This is the fourth story in a parenting series running between Mother's Day and Father's Day.
When David and Jane Hammons began their family over 40 years ago, they never dreamed their lives would include raising a second family.
But that is exactly what happened, although Jane says that their philosophy of parenting didn't change.
The Hammons raised their own children — daughter Tammy, who is a OB nurse at Saint Joseph London, and son Michael, who works for CSX railroad. The Hammons now have seven grandchildren and eight great grandchildren.
But when their youngest child was 20 years old, the Hammons began a second family by taking in and caring for their three nieces. Jane said she and husband David had "empty nest" syndrome for only five months when they unconsciously launched their second round of parenting.
"It was Christmas Eve and their mother asked us if we wanted a present," Jane said. "She came and stayed with us for about three days with Becky, who was 9 1/2 months old, then she left. We've had Becky ever since. She's 20 now and is a sophomore in college."
Then came Victoria Grace, or Gracie, who will be 19 in July.
"We brought her home from the hospital," Jane explained. "There's only 16 months difference in Becky and Victoria Grace."
Laura, who was 5 years old when the Hammons got custody of her, is the oldest of the three nieces at nearly 24 years old. Although the other two girls had stayed with Jane and David, Laura lived with her grandmother until she came to stay with her aunt and uncle. Although she was raised here, Laura moved to Colorado two years ago and doesn't get to visit her family and siblings often although she keeps in close contact.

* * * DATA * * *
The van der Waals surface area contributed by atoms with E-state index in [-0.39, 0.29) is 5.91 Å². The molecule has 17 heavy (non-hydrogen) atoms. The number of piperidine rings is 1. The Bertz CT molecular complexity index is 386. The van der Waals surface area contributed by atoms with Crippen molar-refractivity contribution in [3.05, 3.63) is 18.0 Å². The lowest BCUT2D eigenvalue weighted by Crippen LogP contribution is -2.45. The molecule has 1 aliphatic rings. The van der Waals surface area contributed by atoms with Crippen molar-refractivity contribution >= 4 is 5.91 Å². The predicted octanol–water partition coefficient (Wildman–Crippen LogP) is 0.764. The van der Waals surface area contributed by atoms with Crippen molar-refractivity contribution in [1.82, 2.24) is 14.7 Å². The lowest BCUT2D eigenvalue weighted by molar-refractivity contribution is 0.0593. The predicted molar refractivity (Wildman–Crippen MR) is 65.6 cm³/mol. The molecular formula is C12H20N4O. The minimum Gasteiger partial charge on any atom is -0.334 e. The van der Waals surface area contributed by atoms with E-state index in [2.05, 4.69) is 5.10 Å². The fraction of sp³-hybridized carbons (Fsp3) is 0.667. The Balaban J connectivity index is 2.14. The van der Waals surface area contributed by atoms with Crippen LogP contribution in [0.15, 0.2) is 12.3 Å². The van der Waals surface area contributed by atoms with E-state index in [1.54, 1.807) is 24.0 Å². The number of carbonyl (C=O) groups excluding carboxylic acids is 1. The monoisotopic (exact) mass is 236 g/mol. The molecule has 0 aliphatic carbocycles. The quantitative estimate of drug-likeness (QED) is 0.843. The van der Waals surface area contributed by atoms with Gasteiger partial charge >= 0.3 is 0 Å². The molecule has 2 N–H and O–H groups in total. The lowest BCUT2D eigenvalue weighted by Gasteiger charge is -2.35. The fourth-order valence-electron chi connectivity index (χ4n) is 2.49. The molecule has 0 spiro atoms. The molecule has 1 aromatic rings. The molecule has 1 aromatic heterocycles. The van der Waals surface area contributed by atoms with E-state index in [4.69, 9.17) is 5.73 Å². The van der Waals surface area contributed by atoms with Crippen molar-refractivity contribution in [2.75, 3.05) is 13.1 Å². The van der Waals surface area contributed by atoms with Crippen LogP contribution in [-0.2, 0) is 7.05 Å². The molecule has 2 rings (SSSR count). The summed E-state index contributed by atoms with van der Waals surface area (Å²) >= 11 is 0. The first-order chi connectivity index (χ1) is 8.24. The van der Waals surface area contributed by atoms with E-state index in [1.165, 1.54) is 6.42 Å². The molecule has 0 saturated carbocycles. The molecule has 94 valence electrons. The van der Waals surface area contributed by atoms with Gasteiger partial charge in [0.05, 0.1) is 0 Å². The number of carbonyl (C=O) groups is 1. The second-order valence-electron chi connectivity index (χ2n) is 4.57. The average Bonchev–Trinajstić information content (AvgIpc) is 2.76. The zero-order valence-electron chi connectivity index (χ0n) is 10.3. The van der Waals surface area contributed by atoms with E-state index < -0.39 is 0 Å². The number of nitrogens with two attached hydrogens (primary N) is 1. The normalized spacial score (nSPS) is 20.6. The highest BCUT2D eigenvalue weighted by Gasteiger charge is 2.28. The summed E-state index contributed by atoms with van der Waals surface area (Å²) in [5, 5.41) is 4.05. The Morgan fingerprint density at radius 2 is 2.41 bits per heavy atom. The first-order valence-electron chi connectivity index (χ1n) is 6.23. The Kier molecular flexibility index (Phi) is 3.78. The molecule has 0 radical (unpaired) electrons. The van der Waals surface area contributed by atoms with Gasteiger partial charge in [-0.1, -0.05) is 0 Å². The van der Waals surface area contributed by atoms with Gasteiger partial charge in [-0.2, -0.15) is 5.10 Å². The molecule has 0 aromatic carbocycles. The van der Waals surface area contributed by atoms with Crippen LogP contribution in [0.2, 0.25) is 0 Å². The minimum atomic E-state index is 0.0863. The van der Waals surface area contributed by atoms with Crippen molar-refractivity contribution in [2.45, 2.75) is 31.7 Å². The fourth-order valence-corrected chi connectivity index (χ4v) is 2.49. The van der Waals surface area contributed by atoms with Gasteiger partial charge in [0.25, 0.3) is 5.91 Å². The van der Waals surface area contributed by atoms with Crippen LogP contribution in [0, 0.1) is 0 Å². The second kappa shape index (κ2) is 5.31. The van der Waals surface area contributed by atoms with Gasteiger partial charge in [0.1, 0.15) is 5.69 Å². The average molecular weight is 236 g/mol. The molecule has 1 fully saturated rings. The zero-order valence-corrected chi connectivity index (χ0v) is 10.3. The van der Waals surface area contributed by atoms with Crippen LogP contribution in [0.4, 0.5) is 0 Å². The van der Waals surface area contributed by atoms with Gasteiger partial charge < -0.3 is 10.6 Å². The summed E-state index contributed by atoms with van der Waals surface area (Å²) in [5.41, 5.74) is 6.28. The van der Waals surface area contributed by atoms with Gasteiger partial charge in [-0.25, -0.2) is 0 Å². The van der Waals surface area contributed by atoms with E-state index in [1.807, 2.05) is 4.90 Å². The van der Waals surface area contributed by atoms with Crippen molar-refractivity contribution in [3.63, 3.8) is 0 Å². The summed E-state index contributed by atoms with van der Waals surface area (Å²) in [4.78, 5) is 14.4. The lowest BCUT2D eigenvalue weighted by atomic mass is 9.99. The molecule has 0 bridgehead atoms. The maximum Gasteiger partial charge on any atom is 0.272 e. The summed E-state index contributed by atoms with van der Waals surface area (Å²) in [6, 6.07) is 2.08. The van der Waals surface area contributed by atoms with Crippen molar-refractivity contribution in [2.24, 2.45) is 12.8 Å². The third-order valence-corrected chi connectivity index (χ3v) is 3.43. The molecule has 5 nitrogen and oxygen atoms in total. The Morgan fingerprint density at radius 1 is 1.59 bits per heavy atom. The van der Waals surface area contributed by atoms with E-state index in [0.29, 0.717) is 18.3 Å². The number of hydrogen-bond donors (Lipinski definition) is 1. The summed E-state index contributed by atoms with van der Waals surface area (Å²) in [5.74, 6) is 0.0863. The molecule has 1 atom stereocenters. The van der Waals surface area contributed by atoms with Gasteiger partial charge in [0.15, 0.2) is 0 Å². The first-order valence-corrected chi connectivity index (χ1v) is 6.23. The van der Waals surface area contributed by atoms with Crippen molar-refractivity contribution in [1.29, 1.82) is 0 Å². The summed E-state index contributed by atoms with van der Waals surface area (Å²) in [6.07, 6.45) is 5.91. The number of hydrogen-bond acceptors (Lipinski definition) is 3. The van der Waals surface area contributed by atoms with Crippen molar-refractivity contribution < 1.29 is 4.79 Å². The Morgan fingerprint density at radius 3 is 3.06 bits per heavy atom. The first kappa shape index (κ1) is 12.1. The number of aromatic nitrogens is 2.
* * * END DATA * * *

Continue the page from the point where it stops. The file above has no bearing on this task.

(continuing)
How they came to raise their second family was because the girls' mother was unable to care for them and their father died when Laura was only 8 years old. Jane said the court system gave them full permanent custody of the girls and they have meshed together as one family since.
Jane said she does see a difference in the attitudes of her own children to raising her nieces.
"There is a generation's difference in our children and the girls," Jane said. "We didn't treat any of them any different, although our kids say these girls got more than they did!"
Jane and her husband both deny that belief, although Jane said when her children were young, she was a stay-at-home mother.
"I didn't go back to work until my kids were in high school and I kept on working after that," she explained. "When we got the girls, I kept on working. David's aunt kept them of the day while I was at work. I felt like I had to work so they had what they needed."
But the Hammons' children had to help with household duties.
"They helped in the garden and did yard work," she said. "The nieces didn't have that. We don't have a garden now. But our children say we weren't as strict on the girls as we were on them, but we have never made a difference. We have stepgrandchildren but we don't make a difference. I tell them all that the only 'steps' we have in this family are the steps to our house."